No travel restrictions – World transporters
Global land, sea, and air transport lobbies are blasting world leaders for imposing travel bans in the aftermath of a new Covid-19 variant, which could strengthen Africa’s case against restrictions.
The transporters, which include shipping companies, air freight companies, and cross-border haulers, claim that the “knee-jerk” reactions to the Omicron variant risk suffocating an already ailing global supply chain.
The International Air Transport Association, which represents commercial airliners, the International Chamber of Shipping and the International Road Transport Union, and the International Transport Workers’ Federation issued a joint statement on Friday.
They rejected new travel restrictions, including those that limit the flow of people and goods. “They will do nothing to prevent this while inflicting serious harm on still recovering global supply.”
These organizations, which account for roughly $20 trillion in global trade, are wary travel bans may endanger the jobs of workers in the logistics sector while also harming local economies.
- The transporters who include shipping operators, air freighters, and cross-border haulers say the “knee-jerk” reactions to the Omicron variant could risk killing an already ailing global supply chain.
- Representing about $20 trillion of world trade share, these groups caution travel bans are putting the jobs of workers in the logistics sector at risk, while also damaging local economies.
- Although flight bans have affected air passenger traffic, the lobbies also say it could slow down deliveries by road or sea as countries close borders on foreign arrivals.
- Umberto de Pretto, Secretary-General of IRU said the sudden halting of commercial travel was hurting workers who were simply doing their job to keep global supply chains functioning.
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Since South Africa first announced a new variant of SARS-COV-2, the virus that causes Covid-19, at least dozens of countries around the world have imposed travel restriction.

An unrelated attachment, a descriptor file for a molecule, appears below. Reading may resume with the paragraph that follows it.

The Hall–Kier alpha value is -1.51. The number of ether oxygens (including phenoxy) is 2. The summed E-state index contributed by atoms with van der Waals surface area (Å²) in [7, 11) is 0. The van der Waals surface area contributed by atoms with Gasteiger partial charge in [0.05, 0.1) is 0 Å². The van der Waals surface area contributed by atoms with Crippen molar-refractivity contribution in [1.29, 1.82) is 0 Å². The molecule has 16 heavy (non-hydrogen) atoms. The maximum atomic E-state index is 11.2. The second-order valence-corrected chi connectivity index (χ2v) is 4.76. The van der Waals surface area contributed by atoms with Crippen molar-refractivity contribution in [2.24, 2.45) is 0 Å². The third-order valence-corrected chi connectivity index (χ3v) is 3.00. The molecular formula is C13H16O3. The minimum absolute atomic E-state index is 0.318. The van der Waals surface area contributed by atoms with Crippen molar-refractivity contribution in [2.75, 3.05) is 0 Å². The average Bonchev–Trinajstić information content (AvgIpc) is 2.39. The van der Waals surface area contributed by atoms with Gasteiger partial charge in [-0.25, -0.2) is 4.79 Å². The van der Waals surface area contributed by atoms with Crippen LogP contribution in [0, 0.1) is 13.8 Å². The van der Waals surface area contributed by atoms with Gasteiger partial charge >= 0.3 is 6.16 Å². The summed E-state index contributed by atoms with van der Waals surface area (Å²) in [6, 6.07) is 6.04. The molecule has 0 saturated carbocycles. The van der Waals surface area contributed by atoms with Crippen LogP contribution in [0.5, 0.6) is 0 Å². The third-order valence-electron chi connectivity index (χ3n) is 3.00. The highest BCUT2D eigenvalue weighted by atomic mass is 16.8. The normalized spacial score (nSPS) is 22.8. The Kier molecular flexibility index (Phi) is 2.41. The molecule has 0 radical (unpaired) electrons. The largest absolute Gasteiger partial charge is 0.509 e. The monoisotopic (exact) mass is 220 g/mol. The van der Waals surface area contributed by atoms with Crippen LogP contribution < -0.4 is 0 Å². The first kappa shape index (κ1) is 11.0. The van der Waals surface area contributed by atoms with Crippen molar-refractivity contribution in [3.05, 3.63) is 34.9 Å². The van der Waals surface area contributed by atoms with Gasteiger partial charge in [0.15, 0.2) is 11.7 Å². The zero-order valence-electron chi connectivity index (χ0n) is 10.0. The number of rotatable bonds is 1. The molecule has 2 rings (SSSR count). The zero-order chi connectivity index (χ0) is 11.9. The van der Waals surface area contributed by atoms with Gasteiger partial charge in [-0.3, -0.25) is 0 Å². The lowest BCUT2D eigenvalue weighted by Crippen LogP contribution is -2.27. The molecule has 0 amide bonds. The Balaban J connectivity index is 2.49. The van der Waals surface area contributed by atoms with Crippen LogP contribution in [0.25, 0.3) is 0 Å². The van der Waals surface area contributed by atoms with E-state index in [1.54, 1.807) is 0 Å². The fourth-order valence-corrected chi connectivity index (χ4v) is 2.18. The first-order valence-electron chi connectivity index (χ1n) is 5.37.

This includes the controversial blanket ban imposed by the UK, US, and Canada on all of South Africa’s neighbors.
“Now is the time for heads of state to listen to industry leaders and workers by taking decisive and coordinated action to ease the strain on the supply chain and support an exhausted global transportation workforce during the busy holiday season,” they said.
“We should expect variants to emerge, according to public health officials.”
And by the time they are detected, history shows that they are already present all over the world,” added Willie Walsh, Director General of IATA, the association of commercial airlines that includes Kenya Airways and Ethiopian Airlines.
South Africa and Botswana have both expressed outrage at what they see as “punishment” for revealing the variant. Botswana’s President Mokgweesti Masisi revealed on Wednesday that four samples of the variant were discovered in his country among recently arrived foreign diplomats.
“Some countries’ reaction to our discovery of the Omicron variant is unfortunate, as it appears to have caused unnecessary panic among the global public.,” said Botswana’s President Masisi on Wednesday.
At a New York event, African Union Commission Chairperson Moussa Faki Mahamat told an audience that travel bans were not based on logic or scientific evidence.
“We have told UN agencies that there is no scientific basis for these travel bans; this variant was found to be circulating in Europe before it was identified in South Africa,” Faki said at a commemoration of slavery.
“We condemn and oppose travel restrictions that are not based on science or common sense. It is immoral to condemn a country because its scientists alerted the world to the presence of a new variant. A human being’s life should be the same in the face of a common enemy,” added Faki.
The transportation lobby wants a guarantee of free movement, priority for vaccinations, and adherence to only proven public health protocols.